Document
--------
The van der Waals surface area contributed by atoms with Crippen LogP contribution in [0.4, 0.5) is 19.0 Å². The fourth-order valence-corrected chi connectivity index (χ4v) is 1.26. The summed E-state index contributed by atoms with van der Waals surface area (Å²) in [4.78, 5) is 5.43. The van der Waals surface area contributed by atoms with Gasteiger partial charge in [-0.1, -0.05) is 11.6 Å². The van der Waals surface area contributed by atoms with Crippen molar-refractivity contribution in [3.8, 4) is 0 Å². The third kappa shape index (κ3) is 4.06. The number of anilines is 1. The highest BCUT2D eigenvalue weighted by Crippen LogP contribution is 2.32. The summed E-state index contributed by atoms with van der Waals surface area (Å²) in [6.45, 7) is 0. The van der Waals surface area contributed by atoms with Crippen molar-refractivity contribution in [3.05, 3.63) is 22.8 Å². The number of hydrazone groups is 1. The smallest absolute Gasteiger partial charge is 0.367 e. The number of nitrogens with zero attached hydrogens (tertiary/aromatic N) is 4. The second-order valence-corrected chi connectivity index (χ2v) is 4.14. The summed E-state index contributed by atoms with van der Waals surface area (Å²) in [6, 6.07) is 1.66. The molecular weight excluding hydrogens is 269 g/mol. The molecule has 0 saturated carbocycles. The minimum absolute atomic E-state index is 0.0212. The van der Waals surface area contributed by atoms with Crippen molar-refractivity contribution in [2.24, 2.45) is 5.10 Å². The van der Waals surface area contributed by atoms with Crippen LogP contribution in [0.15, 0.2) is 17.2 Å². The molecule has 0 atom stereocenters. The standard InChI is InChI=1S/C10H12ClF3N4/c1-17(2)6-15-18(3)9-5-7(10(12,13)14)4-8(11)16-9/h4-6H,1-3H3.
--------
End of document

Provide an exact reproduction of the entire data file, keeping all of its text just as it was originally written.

The van der Waals surface area contributed by atoms with Crippen LogP contribution in [0.4, 0.5) is 19.0 Å². The fourth-order valence-corrected chi connectivity index (χ4v) is 1.26. The summed E-state index contributed by atoms with van der Waals surface area (Å²) in [4.78, 5) is 5.43. The van der Waals surface area contributed by atoms with Gasteiger partial charge in [-0.1, -0.05) is 11.6 Å². The van der Waals surface area contributed by atoms with Crippen molar-refractivity contribution in [3.8, 4) is 0 Å². The third kappa shape index (κ3) is 4.06. The number of anilines is 1. The highest BCUT2D eigenvalue weighted by Crippen LogP contribution is 2.32. The summed E-state index contributed by atoms with van der Waals surface area (Å²) in [6.45, 7) is 0. The van der Waals surface area contributed by atoms with Crippen molar-refractivity contribution in [3.05, 3.63) is 22.8 Å². The number of hydrazone groups is 1. The smallest absolute Gasteiger partial charge is 0.367 e. The number of nitrogens with zero attached hydrogens (tertiary/aromatic N) is 4. The second-order valence-corrected chi connectivity index (χ2v) is 4.14. The summed E-state index contributed by atoms with van der Waals surface area (Å²) in [6, 6.07) is 1.66. The molecular weight excluding hydrogens is 269 g/mol. The molecule has 0 saturated carbocycles. The minimum absolute atomic E-state index is 0.0212. The van der Waals surface area contributed by atoms with Crippen molar-refractivity contribution in [2.24, 2.45) is 5.10 Å². The van der Waals surface area contributed by atoms with Crippen LogP contribution in [0.15, 0.2) is 17.2 Å². The molecule has 0 atom stereocenters. The standard InChI is InChI=1S/C10H12ClF3N4/c1-17(2)6-15-18(3)9-5-7(10(12,13)14)4-8(11)16-9/h4-6H,1-3H3.